top of page
  • Writer's pictureKeith Johnston

The Pandemic of Creativity

(Some random/quasi-related thoughts?)

Music has charms to soothe a savage breast.

Music is a universal language.

Art imitates life.

Art allows us to perceive the world in a different way.

Most people have heard these phrases before. And over the past 24(!) months artists, musicians and arts educators recognized the importance of encouraging everyone to find a creative outlet to help them get through the stress of the pandemic. Musicians collaborated from across the world to create virtual concerts. Professional, amateur, and student musicians performed concerts from their front porches and balconies. Everywhere people were learning new instruments or writing new songs.

Artists and photographers rediscovered the wonders that exist inside of their homes, backyards, and neighborhoods. Creativity spilled into the kitchen as we had to rediscover how to cook and bake. How many of us tried to make sourdough bread!? Or learned to cook new recipes and meals that we never would’ve tried if we were still at the office 70-80 hours a week?

I’m hoping that we rediscovered that music - live music - had been taken for granted. One of the musicians I follow is a folk singer from NC named Jonathan Byrd. He’s the best musician you’ve never heard of. He worked hard as a touring musician playing small cafes, church and community gatherings, folk festivals, selling CD’s and t-shirts etc.

Pretty soon after the world shutdown, Jonathan and his band, The Pickup Cowboys, started to get together every Wednesday at a local bar called the Kraken just outside of Chapel Hill, NC. The bar itself was closed to the public, but Jonathan and his band presented a concert live on Facebook and YouTube. Every week. For months. He said his plan was pretty straightforward: First, we’re musicians. We perform, so we’re performing. If you like it, here’s my Venmo account. Send me something if you want. Busking in the age of the internet.

Not long ago he wrote a blog post talking about his experience. On the one hand he was excited that he got to stay home with his family for the first time in 20 years of being a professional musician. At the same time he had to find a way to make money.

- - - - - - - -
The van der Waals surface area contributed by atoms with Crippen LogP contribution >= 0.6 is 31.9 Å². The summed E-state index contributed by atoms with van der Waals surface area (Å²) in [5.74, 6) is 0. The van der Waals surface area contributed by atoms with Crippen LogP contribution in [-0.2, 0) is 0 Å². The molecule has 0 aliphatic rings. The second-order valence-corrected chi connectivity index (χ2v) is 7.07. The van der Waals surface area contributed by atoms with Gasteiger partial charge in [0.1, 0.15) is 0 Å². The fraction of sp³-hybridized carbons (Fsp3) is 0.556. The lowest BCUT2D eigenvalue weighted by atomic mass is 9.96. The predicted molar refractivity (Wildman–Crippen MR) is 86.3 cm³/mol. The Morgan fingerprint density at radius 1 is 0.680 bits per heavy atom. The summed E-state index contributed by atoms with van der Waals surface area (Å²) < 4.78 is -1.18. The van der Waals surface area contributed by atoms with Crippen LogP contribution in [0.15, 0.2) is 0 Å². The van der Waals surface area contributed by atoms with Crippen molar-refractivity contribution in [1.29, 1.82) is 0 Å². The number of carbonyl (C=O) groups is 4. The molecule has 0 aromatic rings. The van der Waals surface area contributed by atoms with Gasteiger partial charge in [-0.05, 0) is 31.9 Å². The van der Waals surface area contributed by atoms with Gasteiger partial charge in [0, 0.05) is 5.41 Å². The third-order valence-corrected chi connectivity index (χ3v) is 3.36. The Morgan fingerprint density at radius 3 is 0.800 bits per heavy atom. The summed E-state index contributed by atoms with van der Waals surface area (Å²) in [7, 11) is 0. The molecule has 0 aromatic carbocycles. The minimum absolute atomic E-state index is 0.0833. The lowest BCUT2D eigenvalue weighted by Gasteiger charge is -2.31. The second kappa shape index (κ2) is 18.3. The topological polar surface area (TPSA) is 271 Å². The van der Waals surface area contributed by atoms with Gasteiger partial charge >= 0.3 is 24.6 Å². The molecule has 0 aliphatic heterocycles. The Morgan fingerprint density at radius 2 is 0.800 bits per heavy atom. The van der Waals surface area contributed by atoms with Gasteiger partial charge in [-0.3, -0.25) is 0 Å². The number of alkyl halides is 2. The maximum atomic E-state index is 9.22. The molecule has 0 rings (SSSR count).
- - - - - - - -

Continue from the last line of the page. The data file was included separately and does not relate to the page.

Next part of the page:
Creativity struck again in the form of his live streamed concerts.

Porch concerts took off across the country, and are still happening. Just the other day a former student of mine and his band gave a porch concert to a very appreciative audience in his hometown.

Often when people think about “creative types” they think we’re all free spirits who throw away the rule book and just do whatever we feel, free of the confines of structure and convention. That’s a nice romantic thought. But not really accurate. As my mom used to say about Picasso’s famous renderings of ears in his paintings: first he had to learn how to paint a realistic ear.

Artists live and thrive in structure and convention. Form. Structure. Predictability. This is our starting point. The great artists are the ones who are able to manipulate and develop new ideas from within this existing world. And allow us to see the world through their absolute unique interpretation of the norm.

I think that when we look back in a few years, and are able to fully absorb how we dealt with this crisis, the “Pandemic Years” may go down as one of the more artistically creative times in the last century. And for the next 50 years we’ll all be reaping the benefits of this new era of creativity.

12 views0 comments

Recent Posts

See All

Tuning Time!

Ensemble tuning is a never-ending process. As educators we work very hard to teach music fundamentals to our students. We're always working to advance our students ability to play with a quality ton


bottom of page